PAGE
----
This Friday will see the Activities Program for 2019 get underway for all students in Years 6 to 11. The Activities Program is a deliberately structured and sequenced course of activities that are designed to stretch our students’ abilities through challenge and enable them to build leadership skills along the way. From Bush Skills in Year 6 to Pioneers in Year 7, Cadets for Years 8 to 10 and a choice of Cadets, Surf Lifesaving or Rural Fire Service in Year 11, the level of challenge, skill development and leadership opportunities grows as our students do. The Activities Program is the cornerstone of our character development curriculum and the investment of 12 school days each year in it reflects how important it is to us. Some students will be looking forward to the program and getting into the bush, whilst others may see the prospect as daunting. I encourage all who may be looking ahead to Friday and beyond with trepidation to remember that the challenges are designed to be accessible to all and while they may be testing at times, you will look back on them with satisfaction.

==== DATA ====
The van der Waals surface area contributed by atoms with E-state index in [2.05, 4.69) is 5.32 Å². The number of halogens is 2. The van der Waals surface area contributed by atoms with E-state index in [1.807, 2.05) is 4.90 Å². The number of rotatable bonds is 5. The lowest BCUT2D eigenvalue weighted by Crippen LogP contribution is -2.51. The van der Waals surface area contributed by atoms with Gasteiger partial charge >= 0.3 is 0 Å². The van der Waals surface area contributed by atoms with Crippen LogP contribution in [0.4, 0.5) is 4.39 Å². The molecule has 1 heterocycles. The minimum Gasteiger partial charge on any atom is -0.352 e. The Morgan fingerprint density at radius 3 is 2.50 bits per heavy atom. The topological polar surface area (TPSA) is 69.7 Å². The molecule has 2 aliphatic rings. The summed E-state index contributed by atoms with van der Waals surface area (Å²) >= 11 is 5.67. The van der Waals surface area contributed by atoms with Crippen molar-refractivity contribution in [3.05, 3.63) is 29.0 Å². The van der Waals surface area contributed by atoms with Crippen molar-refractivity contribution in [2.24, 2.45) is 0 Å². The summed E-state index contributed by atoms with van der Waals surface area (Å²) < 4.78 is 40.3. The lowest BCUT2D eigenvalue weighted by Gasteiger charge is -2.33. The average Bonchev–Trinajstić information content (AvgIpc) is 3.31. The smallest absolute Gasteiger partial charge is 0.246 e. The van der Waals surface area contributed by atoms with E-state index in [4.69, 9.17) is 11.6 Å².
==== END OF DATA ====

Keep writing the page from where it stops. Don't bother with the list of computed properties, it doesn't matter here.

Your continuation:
While the rest of Middle and Senior School are being tested in the field, Year 12 will be preparing for the challenge of the HSC in the first of the Year 12 study days. This program of three days in first term and one day in each of the following terms is designed to complement and supplement the work done in each subject by focusing on generic skill development and habits that will assist academic work across the board. Topics will be as diverse as essay structure, memorisation techniques, how to develop study habits and keeping life balance. Some of this will come from special presenters from outside the School and some from our own senior staff and our Director of Studies, Seonia Wark, in particular. I encourage every Year 12 student to make the most of the sessions by building the advice given into study routines for the two and a half terms remaining.